I don’t make my bed. I never really have, either. Growing up, I lived in the basement or in a lofted bed. No one was looking st those spaces, so I never bothered. I don’t make my bed now because there are more important spaces to look after. Picking up the car bin from my 3 year old for the hundredth time is more pressing than the silly bit of rumpled blankets hnging off my bed. The dishes waiting in the sink are more valuable to spend time with, as my time has become extrememely scarce.
And yet, when I don’t pay any attention to the space where I lay my head, I miss a huge oppotunity to make my life just a bit better. By not laying those sheets flat daily, I let the other things go more easily too. I leave the trash by the bedside. I leave my shoes out on the floor. I don’t do anything with the pile of clothes I meant to get to yesterday.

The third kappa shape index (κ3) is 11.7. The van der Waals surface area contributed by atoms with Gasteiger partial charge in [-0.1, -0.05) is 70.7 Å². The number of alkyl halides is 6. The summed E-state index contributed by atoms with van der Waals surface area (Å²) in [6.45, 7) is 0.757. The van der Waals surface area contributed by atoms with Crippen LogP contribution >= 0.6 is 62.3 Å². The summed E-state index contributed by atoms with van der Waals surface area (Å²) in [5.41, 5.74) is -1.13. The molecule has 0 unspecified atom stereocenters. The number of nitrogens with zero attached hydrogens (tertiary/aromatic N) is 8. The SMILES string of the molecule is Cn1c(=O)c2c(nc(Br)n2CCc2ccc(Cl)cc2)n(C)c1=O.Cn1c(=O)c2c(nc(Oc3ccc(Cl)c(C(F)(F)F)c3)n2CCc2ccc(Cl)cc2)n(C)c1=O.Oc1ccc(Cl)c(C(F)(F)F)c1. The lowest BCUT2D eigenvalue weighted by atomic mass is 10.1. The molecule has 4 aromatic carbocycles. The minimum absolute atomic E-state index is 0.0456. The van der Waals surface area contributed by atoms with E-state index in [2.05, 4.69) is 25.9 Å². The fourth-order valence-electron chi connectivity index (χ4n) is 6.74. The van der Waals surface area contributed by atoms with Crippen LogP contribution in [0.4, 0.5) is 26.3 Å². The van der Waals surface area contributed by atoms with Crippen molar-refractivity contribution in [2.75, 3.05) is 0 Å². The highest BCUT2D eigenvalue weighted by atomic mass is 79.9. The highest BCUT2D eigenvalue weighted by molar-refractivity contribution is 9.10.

It isn’t about not making the bed. Rather, it is about everything else it absolves me of. I don’t make he bed, so that I can choose to not care about the rest of the stuff cluttering up my space. And it works.
But, I don’t know that this is helping. In my bedroom or in my working life.
By not getting to those daily tasks that show a structure and a discipline for details, I can ignore the far bigger matters that I don’t want to face. By not working through any regular calendar management, I can choose not to schedule difficult meetings. By not triaging emails every day, I can leave the hardest ones unanswered for weeks.
It is the daily habit that allows for progress. Not because of the task itself, but rather because it makes the rest of the space that I inhabit feel like it should. I am going to try to make my bed more.
What is your “bed making” task that determines how healthy your space is?